A leftover from yesterday, but it’s so obnoxious that righties are still groaning about it a day later on social media. Arguably no media take on the pandemic is less responsible than the idea that New York and New Jersey handled their COVID-19 outbreaks well, but that take is surprisingly common given the stupendous fall-off in cases in both states over the past two months. Andrew Cuomo in particular now wears a halo that no amount of evidence of his many mistakes seems capable of dimming.
It’s the equivalent of Dubya, Kathleen Blanco, and Ray Nagin being heralded as models of competent crisis leadership in the immediate aftermath of Hurricane Katrina.
If the press is determined to find excuses for the mass death that plagued NY and NJ, they could at least focus on the fact that the two were ravaged in the earliest days of the virus coming ashore. Doctors had no idea what they were dealing with at the time, no protocol on how to treat the disease, no sense of how many hospital beds they might need, no drugs proven to mitigate the symptoms. Why, the CDC was telling us that the likeliest mode of transmission was contact with contaminated surfaces, not inhaling aerosolized viral particles. Cuomo and New Jersey Gov. Phil Murphy can plead that they were flying blind, and thus should be given a wider berth on mismanagement than governors coping with epidemics right now. And they have been given that. New Yorkers continue to give Cuomo high marks for his handling of the crisis despite plenty of subsequent reporting on his genius “let’s get everyone in the nursing homes infected” policy.
But you can’t say that New York or New Jersey “flattened the curve” or, God knows, that they’re “models” of how to do so. Remember what “flatten the curve” means:
Without social distancing, the virus spreads exponentially and in a flash you have more severe cases than the hospital system can treat. With social distancing, transmission is held to a low enough level that allows everyone who needs hospital care to receive it. A “flat” curve that rises slowly and never gets very steep means you’ve managed to control your epidemic. A steep curve at the start followed by a steep decline and then a steady baseline of few cases means that you failed horribly. Everyone got infected, and then the resulting herd immunity across the community means the virus couldn’t transmit easily anymore.
Here’s New Jersey’s epidemic curve. Which one does it look like?
Think how much steeper that graph might be if we had enough testing early on to detect all the undetected infections that were undoubtedly occurring at the time. Jersey still has the second-highest number of deaths of any state at nearly 16,000 and the absolute highest number of deaths per capita despite the fact that its epidemic has been in remissions for months. California still hasn’t reached 10,000 deaths even though it has more than four times New Jersey’s population. Inasmuch as the health-care systems in NJ and NY didn’t melt down completely this past spring, it’s only because (a) scientists grossly overestimated how many patients might need hospital care (witness America’s surfeit of ventilators) and (b) many patients simply died before they could occupy a hospital bed for long.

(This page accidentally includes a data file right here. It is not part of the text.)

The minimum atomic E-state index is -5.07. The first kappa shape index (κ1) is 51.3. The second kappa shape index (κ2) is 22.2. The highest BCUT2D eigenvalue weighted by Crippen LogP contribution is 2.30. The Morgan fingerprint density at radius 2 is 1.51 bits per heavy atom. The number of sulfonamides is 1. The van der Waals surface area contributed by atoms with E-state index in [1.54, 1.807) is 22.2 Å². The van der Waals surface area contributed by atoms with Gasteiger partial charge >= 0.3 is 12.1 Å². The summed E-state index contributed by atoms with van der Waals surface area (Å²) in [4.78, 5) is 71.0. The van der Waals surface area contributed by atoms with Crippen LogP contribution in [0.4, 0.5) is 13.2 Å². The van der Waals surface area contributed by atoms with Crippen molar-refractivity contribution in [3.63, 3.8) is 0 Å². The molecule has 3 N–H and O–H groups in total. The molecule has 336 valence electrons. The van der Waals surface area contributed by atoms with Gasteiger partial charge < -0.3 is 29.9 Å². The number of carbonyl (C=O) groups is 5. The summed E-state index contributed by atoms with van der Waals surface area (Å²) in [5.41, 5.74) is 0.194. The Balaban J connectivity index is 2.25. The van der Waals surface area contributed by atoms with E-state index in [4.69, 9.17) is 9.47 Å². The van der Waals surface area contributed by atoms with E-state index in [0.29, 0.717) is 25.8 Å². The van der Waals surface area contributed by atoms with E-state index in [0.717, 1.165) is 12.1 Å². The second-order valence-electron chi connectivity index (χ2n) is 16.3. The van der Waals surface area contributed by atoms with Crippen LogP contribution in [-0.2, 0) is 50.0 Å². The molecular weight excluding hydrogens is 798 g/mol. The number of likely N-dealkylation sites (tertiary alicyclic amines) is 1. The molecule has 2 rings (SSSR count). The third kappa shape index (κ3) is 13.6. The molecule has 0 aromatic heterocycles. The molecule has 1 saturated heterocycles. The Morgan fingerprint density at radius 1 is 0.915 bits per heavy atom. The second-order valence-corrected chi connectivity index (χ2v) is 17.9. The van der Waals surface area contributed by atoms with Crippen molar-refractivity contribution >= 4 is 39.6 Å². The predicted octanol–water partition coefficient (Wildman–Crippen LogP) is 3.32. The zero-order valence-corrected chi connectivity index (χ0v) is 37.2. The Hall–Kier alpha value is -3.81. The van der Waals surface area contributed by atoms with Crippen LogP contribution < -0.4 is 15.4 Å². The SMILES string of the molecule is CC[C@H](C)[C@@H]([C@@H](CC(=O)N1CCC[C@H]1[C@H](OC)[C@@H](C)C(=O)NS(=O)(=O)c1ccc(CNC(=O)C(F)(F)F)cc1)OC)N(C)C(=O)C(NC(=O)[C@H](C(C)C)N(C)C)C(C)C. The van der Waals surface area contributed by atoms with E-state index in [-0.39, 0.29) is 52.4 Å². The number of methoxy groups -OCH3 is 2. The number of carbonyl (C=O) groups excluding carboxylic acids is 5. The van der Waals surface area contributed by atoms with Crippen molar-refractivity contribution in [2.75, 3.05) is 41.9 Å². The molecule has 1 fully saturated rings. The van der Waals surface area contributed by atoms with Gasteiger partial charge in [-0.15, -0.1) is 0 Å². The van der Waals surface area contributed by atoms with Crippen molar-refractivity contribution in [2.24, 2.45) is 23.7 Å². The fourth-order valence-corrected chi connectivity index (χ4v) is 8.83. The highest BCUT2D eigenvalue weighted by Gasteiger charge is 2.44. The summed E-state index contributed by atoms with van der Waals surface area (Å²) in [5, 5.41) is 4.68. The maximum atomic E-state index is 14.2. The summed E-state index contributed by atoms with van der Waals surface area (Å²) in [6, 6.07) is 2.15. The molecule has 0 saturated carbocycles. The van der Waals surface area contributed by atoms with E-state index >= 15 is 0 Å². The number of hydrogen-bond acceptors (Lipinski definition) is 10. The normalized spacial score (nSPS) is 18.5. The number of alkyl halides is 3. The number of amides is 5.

Don’t tell Politico, though, which is under the impression that an outbreak that looks like the graph above is a “model” for the rest of America:
New Jersey went from being one of the country’s worst Covid-19 hot spots to a model of how to flatten the curve.
Now, two months into the first summer of the pandemic, it’s backsliding. New cases are way up and the state’s rate of spread nearly doubled in the past four weeks as keggers, house parties and packed-to-the-gills vacation rentals became infection hubs…
By Monday, spiking case totals forced New Jersey to scale back its economic reopening and officials worry that, without the public’s cooperation, things will only get worse.
Dan Foster paraphrases: “The Donner Party went from being one of the Oregon trail’s worst-fed wagon trains to a model of how to efficiently use resources.” It would be a consolation now, at least, if we could tell ourselves that Jersey really has acquired herd immunity from its early ordeal and won’t have further trouble from the virus, but ironically the point of the Politico story is that there’s reason to doubt that. Cases there are going up. A new curve is beginning to form. Even if you define a “model” response as having an epidemic rage uncontrollably and then enjoying the immunity that follows the bloodletting, New Jersey is a failure. There may be a degree of immunity across the population but no one thinks they’re done with COVID-19 through the fall.
Here’s a verrrrry interesting graph put together by Twitter user Hold2LLC. What does it remind you of?
Which of the two states is more of a “model” on flattening the curve? Granted, Arizona benefited richly early on by not sharing a border with New York, but if we were to point at one of these two and say, “I want my state to be like that,” which would it be?
Phil Murphy and, of course, Cuomo should be grateful every day that they were Democrats when the virus struck. If they were Republicans being scrutinized by the press, their political careers would be over.